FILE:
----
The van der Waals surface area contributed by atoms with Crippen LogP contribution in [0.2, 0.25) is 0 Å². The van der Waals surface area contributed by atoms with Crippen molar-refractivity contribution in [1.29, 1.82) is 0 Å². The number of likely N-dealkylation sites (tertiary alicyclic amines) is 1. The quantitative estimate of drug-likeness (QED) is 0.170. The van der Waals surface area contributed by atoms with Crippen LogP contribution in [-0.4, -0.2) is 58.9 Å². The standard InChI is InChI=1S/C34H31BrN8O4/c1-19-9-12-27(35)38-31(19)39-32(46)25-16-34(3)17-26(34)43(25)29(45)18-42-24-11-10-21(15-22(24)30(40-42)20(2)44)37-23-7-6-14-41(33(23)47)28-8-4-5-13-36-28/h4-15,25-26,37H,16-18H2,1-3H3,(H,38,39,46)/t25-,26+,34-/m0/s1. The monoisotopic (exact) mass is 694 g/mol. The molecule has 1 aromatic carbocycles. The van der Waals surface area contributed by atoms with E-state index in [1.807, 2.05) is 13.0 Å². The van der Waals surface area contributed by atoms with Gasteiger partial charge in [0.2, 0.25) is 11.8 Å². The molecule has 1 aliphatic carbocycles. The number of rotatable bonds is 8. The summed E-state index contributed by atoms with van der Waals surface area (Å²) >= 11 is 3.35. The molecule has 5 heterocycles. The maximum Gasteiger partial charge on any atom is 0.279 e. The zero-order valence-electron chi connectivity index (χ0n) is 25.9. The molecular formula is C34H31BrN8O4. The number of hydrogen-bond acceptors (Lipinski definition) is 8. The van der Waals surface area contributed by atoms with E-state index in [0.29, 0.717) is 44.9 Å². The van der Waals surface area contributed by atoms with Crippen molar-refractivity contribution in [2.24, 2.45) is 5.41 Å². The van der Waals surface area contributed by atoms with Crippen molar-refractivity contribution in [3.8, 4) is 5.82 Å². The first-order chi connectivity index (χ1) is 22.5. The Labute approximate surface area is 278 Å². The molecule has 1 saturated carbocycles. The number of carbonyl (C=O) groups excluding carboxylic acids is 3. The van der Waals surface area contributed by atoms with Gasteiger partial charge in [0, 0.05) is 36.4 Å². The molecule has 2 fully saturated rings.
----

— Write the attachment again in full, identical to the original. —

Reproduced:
The van der Waals surface area contributed by atoms with Crippen LogP contribution in [0.2, 0.25) is 0 Å². The van der Waals surface area contributed by atoms with Crippen molar-refractivity contribution in [1.29, 1.82) is 0 Å². The number of likely N-dealkylation sites (tertiary alicyclic amines) is 1. The quantitative estimate of drug-likeness (QED) is 0.170. The van der Waals surface area contributed by atoms with Crippen LogP contribution in [-0.4, -0.2) is 58.9 Å². The standard InChI is InChI=1S/C34H31BrN8O4/c1-19-9-12-27(35)38-31(19)39-32(46)25-16-34(3)17-26(34)43(25)29(45)18-42-24-11-10-21(15-22(24)30(40-42)20(2)44)37-23-7-6-14-41(33(23)47)28-8-4-5-13-36-28/h4-15,25-26,37H,16-18H2,1-3H3,(H,38,39,46)/t25-,26+,34-/m0/s1. The monoisotopic (exact) mass is 694 g/mol. The molecule has 1 aromatic carbocycles. The van der Waals surface area contributed by atoms with E-state index in [1.807, 2.05) is 13.0 Å². The van der Waals surface area contributed by atoms with Gasteiger partial charge in [0.2, 0.25) is 11.8 Å². The molecule has 1 aliphatic carbocycles. The number of rotatable bonds is 8. The summed E-state index contributed by atoms with van der Waals surface area (Å²) >= 11 is 3.35. The molecule has 5 heterocycles. The maximum Gasteiger partial charge on any atom is 0.279 e. The zero-order valence-electron chi connectivity index (χ0n) is 25.9. The molecular formula is C34H31BrN8O4. The number of hydrogen-bond acceptors (Lipinski definition) is 8. The van der Waals surface area contributed by atoms with E-state index in [0.29, 0.717) is 44.9 Å². The van der Waals surface area contributed by atoms with Crippen molar-refractivity contribution in [2.24, 2.45) is 5.41 Å². The van der Waals surface area contributed by atoms with Crippen molar-refractivity contribution in [3.8, 4) is 5.82 Å². The first-order chi connectivity index (χ1) is 22.5. The Labute approximate surface area is 278 Å². The molecule has 1 saturated carbocycles. The number of carbonyl (C=O) groups excluding carboxylic acids is 3. The van der Waals surface area contributed by atoms with Gasteiger partial charge in [0, 0.05) is 36.4 Å². The molecule has 2 fully saturated rings.